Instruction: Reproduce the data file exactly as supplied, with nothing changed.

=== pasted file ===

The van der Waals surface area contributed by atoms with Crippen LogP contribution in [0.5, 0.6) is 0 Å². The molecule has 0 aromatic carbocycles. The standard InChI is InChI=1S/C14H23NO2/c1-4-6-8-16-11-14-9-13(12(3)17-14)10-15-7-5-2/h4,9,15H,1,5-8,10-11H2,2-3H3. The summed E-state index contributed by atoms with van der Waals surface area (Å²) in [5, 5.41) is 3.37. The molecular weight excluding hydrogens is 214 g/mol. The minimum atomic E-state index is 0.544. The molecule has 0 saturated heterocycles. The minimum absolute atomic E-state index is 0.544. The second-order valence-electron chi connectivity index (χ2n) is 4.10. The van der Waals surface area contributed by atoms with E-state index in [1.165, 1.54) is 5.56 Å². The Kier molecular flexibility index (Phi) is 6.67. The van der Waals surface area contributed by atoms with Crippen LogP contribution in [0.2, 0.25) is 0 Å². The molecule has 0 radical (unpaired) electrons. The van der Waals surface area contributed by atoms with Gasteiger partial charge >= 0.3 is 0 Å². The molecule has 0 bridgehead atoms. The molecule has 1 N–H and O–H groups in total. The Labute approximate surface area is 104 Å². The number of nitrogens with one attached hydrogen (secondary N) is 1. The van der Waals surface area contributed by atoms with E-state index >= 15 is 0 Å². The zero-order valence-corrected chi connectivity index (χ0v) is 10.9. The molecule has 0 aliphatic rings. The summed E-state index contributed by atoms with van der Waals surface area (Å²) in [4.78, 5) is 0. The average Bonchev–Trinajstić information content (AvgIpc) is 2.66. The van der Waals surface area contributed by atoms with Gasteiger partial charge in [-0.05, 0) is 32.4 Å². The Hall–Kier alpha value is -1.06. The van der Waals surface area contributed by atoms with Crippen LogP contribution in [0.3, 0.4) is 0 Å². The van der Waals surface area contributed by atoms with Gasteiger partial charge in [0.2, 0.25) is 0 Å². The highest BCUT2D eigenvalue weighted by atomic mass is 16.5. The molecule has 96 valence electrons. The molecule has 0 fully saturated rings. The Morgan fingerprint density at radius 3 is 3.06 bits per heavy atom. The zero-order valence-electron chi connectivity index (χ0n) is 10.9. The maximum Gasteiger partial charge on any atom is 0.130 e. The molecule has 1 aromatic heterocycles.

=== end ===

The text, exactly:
The van der Waals surface area contributed by atoms with Crippen LogP contribution in [0.5, 0.6) is 0 Å². The molecule has 0 aromatic carbocycles. The standard InChI is InChI=1S/C14H23NO2/c1-4-6-8-16-11-14-9-13(12(3)17-14)10-15-7-5-2/h4,9,15H,1,5-8,10-11H2,2-3H3. The summed E-state index contributed by atoms with van der Waals surface area (Å²) in [5, 5.41) is 3.37. The molecular weight excluding hydrogens is 214 g/mol. The minimum atomic E-state index is 0.544. The molecule has 0 saturated heterocycles. The minimum absolute atomic E-state index is 0.544. The second-order valence-electron chi connectivity index (χ2n) is 4.10. The van der Waals surface area contributed by atoms with E-state index in [1.165, 1.54) is 5.56 Å². The Kier molecular flexibility index (Phi) is 6.67. The van der Waals surface area contributed by atoms with Crippen LogP contribution in [0.2, 0.25) is 0 Å². The molecule has 0 radical (unpaired) electrons. The van der Waals surface area contributed by atoms with Gasteiger partial charge >= 0.3 is 0 Å². The molecule has 0 bridgehead atoms. The molecule has 1 N–H and O–H groups in total. The Labute approximate surface area is 104 Å². The number of nitrogens with one attached hydrogen (secondary N) is 1. The van der Waals surface area contributed by atoms with E-state index >= 15 is 0 Å². The zero-order valence-corrected chi connectivity index (χ0v) is 10.9. The molecule has 0 aliphatic rings. The summed E-state index contributed by atoms with van der Waals surface area (Å²) in [4.78, 5) is 0. The average Bonchev–Trinajstić information content (AvgIpc) is 2.66. The van der Waals surface area contributed by atoms with Gasteiger partial charge in [-0.05, 0) is 32.4 Å². The Hall–Kier alpha value is -1.06. The van der Waals surface area contributed by atoms with Crippen LogP contribution in [0.3, 0.4) is 0 Å². The van der Waals surface area contributed by atoms with Gasteiger partial charge in [0.2, 0.25) is 0 Å². The highest BCUT2D eigenvalue weighted by atomic mass is 16.5. The molecule has 96 valence electrons. The molecule has 0 fully saturated rings. The Morgan fingerprint density at radius 3 is 3.06 bits per heavy atom. The zero-order valence-electron chi connectivity index (χ0n) is 10.9. The maximum Gasteiger partial charge on any atom is 0.130 e. The molecule has 1 aromatic heterocycles.